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  74. Where are in RATIFICATION (what chapter, I think I'm all caught up)

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  75. Interesting that South Carolina temporarily abolished slavery. Weren't they one of the states pushing for the 3/5s rule?

    At the moment we are on the Pennsylvania chapters, but Penn was kind of boring (sorry Robert). The Feds had the vote locked up from the get go and didn't budge an inch. They accepted the Constitution as is, despite the grumblings of the "anti-Federalists." The only thing really interesting is the backlash that was created as the "anti-Feds" refused to kiss and make up, but rather did what they could to incite other states to vote against the Constitution by firing off letters and pamphlets.

    This led to the attempt in the Massachusetts legislation to have more fair representation and present their convention as a "discussion" (I believe they called it) where all voices would be heard and considered, even Elbridge Gerry's voice, which was not voted to the delegation.

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  76. No surprise that folks in Connecticut & Massachusetts were divided over ratification. On the one hand both areas had many wealthy elites who stood to gain much by approval, and they also had many farmers and others who valued their independence so that disapproval was their likely choice. "Massachusetts townsmen had governed themselves through their town meetings for a century and a half''. Yet, this was a culture that had great faith in prominent men of leadership such as Governor John Hancock. It did not appear that Hancock said or did very much in the effort to promote approval of the Constitution. But his view was well known. Same for Rufus King and other men of prominence. And while they often felt compelled to resorted to what was called ''trickery'', their efforts at getting sufficient votes for ratification were successful.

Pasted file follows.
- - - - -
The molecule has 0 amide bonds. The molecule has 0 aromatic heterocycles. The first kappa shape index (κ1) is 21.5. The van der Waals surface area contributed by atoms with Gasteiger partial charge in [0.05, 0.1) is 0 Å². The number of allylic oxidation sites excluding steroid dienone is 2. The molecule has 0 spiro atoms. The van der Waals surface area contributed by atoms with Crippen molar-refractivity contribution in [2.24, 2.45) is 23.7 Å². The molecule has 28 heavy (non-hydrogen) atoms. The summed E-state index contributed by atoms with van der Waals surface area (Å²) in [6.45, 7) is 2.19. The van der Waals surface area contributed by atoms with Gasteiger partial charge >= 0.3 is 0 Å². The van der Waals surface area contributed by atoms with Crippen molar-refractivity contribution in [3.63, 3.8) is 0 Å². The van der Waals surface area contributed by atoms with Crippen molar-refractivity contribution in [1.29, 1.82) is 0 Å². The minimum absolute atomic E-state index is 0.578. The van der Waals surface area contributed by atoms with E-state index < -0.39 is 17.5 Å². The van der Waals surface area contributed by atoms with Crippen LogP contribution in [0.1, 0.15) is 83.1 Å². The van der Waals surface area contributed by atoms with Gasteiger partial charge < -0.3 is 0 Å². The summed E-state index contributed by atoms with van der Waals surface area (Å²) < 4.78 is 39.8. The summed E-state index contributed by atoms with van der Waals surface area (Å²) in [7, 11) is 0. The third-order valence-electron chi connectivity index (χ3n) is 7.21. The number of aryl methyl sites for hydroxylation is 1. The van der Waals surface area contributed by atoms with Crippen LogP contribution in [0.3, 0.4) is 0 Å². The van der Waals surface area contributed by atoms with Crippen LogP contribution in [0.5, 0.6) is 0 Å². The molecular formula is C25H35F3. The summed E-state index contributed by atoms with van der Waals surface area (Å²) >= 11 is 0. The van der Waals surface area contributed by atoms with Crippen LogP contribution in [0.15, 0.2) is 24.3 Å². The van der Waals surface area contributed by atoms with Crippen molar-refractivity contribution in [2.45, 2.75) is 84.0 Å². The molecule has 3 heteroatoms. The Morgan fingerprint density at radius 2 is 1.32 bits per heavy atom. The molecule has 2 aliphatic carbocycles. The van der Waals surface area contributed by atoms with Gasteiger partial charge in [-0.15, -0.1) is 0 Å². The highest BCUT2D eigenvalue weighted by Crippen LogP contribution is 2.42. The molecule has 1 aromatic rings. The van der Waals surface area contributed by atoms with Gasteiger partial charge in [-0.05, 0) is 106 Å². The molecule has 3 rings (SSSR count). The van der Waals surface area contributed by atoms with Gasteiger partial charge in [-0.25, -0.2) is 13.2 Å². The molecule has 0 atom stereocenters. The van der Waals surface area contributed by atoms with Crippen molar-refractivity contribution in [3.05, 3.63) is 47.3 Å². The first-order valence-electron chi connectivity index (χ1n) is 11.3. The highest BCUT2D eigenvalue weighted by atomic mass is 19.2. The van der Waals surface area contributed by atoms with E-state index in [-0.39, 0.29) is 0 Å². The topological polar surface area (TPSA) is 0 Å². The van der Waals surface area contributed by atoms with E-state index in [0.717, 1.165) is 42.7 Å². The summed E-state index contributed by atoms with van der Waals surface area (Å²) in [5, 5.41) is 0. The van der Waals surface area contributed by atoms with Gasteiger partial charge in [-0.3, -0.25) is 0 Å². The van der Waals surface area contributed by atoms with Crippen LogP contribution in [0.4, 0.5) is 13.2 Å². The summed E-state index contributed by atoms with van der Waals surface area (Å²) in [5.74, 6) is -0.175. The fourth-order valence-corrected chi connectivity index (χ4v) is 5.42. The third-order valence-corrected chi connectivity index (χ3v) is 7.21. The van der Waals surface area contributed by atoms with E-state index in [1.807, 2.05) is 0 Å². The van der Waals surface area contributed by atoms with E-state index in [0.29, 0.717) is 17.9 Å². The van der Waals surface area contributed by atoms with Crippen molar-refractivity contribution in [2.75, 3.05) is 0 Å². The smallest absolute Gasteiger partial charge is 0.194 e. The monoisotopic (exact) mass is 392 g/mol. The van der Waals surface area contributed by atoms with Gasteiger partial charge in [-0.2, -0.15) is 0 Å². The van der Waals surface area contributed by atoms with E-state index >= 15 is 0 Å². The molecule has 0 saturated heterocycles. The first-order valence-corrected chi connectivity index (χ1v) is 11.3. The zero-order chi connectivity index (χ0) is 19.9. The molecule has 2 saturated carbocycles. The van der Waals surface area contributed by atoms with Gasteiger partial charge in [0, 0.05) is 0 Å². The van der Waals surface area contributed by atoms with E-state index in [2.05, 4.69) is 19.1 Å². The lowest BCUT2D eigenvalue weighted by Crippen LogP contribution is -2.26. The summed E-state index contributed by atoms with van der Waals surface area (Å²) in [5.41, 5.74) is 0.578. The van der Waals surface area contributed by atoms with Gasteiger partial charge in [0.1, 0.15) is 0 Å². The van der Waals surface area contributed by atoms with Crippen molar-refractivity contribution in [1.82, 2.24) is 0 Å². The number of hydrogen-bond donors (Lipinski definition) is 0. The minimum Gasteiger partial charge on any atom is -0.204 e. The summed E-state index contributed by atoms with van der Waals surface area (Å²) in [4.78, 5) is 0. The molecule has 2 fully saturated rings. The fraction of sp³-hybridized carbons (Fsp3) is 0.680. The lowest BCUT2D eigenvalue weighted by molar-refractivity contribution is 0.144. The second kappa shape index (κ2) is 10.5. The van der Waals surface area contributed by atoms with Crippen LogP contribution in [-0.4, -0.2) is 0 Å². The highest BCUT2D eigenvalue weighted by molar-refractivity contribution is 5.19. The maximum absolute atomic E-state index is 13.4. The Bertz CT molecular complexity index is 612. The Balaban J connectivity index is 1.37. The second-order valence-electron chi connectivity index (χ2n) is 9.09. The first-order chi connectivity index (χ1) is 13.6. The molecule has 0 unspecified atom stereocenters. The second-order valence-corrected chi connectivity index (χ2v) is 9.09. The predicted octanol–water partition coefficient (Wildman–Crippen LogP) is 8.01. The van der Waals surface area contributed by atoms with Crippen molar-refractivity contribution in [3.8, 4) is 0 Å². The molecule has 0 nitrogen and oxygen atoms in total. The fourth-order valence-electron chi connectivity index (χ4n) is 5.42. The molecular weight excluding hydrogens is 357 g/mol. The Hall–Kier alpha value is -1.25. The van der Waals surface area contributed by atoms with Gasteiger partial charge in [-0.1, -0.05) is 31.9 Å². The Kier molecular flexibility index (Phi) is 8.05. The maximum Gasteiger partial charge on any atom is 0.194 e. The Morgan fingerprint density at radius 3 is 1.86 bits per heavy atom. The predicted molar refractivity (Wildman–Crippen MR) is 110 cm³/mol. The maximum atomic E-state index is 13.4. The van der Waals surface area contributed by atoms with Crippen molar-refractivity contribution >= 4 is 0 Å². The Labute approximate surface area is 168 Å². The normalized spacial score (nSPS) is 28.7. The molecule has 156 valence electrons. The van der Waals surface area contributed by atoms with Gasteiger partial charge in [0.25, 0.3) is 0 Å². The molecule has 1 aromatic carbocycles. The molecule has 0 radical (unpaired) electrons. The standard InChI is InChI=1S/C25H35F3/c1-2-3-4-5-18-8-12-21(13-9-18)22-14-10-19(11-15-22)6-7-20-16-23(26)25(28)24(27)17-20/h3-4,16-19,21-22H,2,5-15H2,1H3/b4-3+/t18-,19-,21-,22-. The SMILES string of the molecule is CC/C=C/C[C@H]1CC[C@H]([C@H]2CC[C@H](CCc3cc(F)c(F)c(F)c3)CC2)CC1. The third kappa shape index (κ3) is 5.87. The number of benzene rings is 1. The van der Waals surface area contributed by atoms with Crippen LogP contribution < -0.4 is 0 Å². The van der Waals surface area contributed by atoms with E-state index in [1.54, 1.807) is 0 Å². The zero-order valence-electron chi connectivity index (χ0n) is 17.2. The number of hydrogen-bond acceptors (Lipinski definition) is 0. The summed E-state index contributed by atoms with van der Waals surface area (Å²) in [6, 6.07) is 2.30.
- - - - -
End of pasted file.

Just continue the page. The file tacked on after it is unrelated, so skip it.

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  77. Seems to me that the Articles of Confederation more favored the "elite" than did the newly proposed Constitution. Connecticut and Delaware ratified it largely because of the import duties New York was charging these states. The Articles of Confederation also condoned slavery and allowed states to essentially act as independent entities, requiring a unanimous vote for any treaties or interstate commerce regulations that would affect the states. All it took was "Rogue Island" to cancel any proposed measure.

    Either way, the "elite" still gained as voting rights were not universal and the states would still select Senators. But, I think the Constitution gave much more opportunities to the "common man" than ever before.

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  78. Wait ... wasn't Massachusetts the state where everyone was to be given a voice in the ratification? I was reading this on the road, so may not have all my facts straight, but I thought Massachusetts was the state that argued that "the people" (I'll put mine in quotes too!) should be involved in the process, since they had proven their ability to govern themselves from the beginning.